15

This is the solution I came up, in my models.py:

from django.db import models

@classmethod
def model_field_exists(cls, field):
    try:
        cls._meta.get_field(field)
        return True
    except models.FieldDoesNotExist:
        return False

models.Model.field_exists = model_field_exists

And use it like:

Post.field_exists('title') # > True or False

The problem comes with foreign keys, my Post model belongs to a Category, this check works:

Post.field_exists('category') # > True

But this one doesn't:

Post.field_exists('category_id') # > False

This is the actual field name in db and I need to check for it like this. How can I do it in django?

  • Should you check the category model itself in that case? – C.B. Mar 13 '15 at 14:35
  • What do you mean? I need to check if 'category_id' is a valid field name for the model 'Post'. – lucaswxp Mar 13 '15 at 14:38
  • If category is a foreign key, and id belongs to category, then Post does not have that field, so why wouldn't you call Category.field_exists('id') – C.B. Mar 13 '15 at 14:58
  • Hey @C.B., I think you misunderstood. Let me explain my case: I have a flat dictionary coming from a webservice. This dict contains data for both models, Post and Category fields, I need to programmatically separate which field belongs to each model. In this case "category_id" field belongs to the "Post" model. – lucaswxp Mar 13 '15 at 15:03
  • You should mark your answer as correct. – n3storm Jan 23 '17 at 17:29
9

hasattr(cls,field) will not work in all cases, for example where mixins are used. A safe test is:

            try:
                model._meta.get_field(field)
                .. do stuff here
            except FieldDoesNotExist:
                pass

or

            field = None
            try:
                field = model._meta.get_field(field)
            except FieldDoesNotExist:
                pass

            if field:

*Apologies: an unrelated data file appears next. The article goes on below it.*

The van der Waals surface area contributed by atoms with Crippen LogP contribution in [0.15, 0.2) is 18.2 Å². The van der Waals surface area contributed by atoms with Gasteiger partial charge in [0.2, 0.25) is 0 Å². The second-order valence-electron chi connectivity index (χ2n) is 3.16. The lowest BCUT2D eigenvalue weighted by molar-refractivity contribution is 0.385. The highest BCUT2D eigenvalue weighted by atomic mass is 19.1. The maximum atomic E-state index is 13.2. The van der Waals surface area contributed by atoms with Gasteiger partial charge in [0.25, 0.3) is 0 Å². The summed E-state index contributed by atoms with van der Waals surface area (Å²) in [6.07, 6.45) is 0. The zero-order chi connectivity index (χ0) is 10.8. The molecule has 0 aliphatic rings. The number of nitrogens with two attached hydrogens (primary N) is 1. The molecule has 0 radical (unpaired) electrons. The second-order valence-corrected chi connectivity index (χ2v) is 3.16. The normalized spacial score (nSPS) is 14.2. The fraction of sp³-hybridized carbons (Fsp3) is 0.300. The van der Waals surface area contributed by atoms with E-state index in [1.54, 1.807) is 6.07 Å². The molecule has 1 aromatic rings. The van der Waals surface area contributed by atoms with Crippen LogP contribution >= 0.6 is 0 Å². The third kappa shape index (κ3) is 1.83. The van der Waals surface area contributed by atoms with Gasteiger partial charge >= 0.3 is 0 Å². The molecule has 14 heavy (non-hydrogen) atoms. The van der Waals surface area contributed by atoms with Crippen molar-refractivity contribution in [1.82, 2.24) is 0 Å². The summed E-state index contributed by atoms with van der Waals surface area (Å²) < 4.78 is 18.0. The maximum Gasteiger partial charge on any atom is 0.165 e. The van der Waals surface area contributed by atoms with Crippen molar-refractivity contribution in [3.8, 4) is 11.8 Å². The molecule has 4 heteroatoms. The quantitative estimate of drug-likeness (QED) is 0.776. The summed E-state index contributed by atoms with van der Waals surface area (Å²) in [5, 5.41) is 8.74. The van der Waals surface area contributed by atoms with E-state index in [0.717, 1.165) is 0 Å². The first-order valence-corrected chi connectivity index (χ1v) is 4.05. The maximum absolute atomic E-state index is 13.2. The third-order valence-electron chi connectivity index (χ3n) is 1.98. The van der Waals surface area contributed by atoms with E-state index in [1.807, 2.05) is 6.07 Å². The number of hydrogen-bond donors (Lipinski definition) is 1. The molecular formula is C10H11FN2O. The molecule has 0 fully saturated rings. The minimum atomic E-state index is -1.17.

.. do stuff here
  • This does not solve his problem that category_id isn't found with get_field. – RemcoGerlich Sep 8 '16 at 10:55
4

You can use getattr to return a default value if the field does not exist.. like below

getattr(table, field, False)
  • in this way you check also properties and methods – zvadym Jun 4 at 16:49
4

Your 'category_id' field is a hidden field in the terminology of https://docs.djangoproject.com/en/1.10/ref/models/meta/ . It can't be retrieved by get_field.

Maybe loop over all the fields and check their names; get_fields can return hidden fields:

for field in cls._meta.get_fields(include_hidden=True):
    if field.name == field:
        return True
return False

If you need to care about fields that have their db_column changed from their default, you can test field.db_column too (but it is unset if it wasn't set explicitly).

3

But this one doesn't:

Post.field_exists('category_id') # > False

This is the actual field name in db and I need to check for it like this. How can I do it in django?

The case for everything aside from the _id part is sufficiently answered in the other answer. For handling the _id cases, you would basically need a special conditional in addition to that answer to appropriately deal with these cases. Something resembling this:

if field_name.endswith('_id'):
    try:
        field = model._meta.get_field(field_name.strip('_id'))
    except FieldDoesNotExist:
        return False
    if not f.is_relation:
        return False
    return True

The additional check is needed to assure that the field minus _id returns a ForeignKey, as opposed to some other type of field that just happens to have the same name, which would mean the name_id field on the model is invalid.

1

Why do you need this? The idea of Object Relational Mappers is for the classes to describe/define the database. So if you want to test the type of a Model you should use isinstance like so:

if isinstance(model, Post):
    # model is a Post, Post has a publish()
    model.publish()
elif isinstance(model, Comment):
    # model is a Comment, Comment has a foo()
    model.foo()

Your model definitions define your schema. There should not be a reason to have to test for the existence of a field. If there is, you might not be following best practice by assigning fields with setattr?

  • I agree if you are only using features provided by Django out of the box, you should avoid manually setting or accessing things other than the suggested way. However, there's a need to write more generic logic like for a base class or mixin to keep the code DRY, and hard-coding models in if-else block will end up with a lot of copy-pasting. In such case, dynamically checking if fields exist in a model seems more reasonable to me. Still, it depends on what you want to achieve. – Shaung Cheng Apr 2 at 20:08

Your Answer

By clicking “Post Your Answer”, you agree to our terms of service, privacy policy and cookie policy

Not the answer you're looking for? Browse other questions tagged or ask your own question.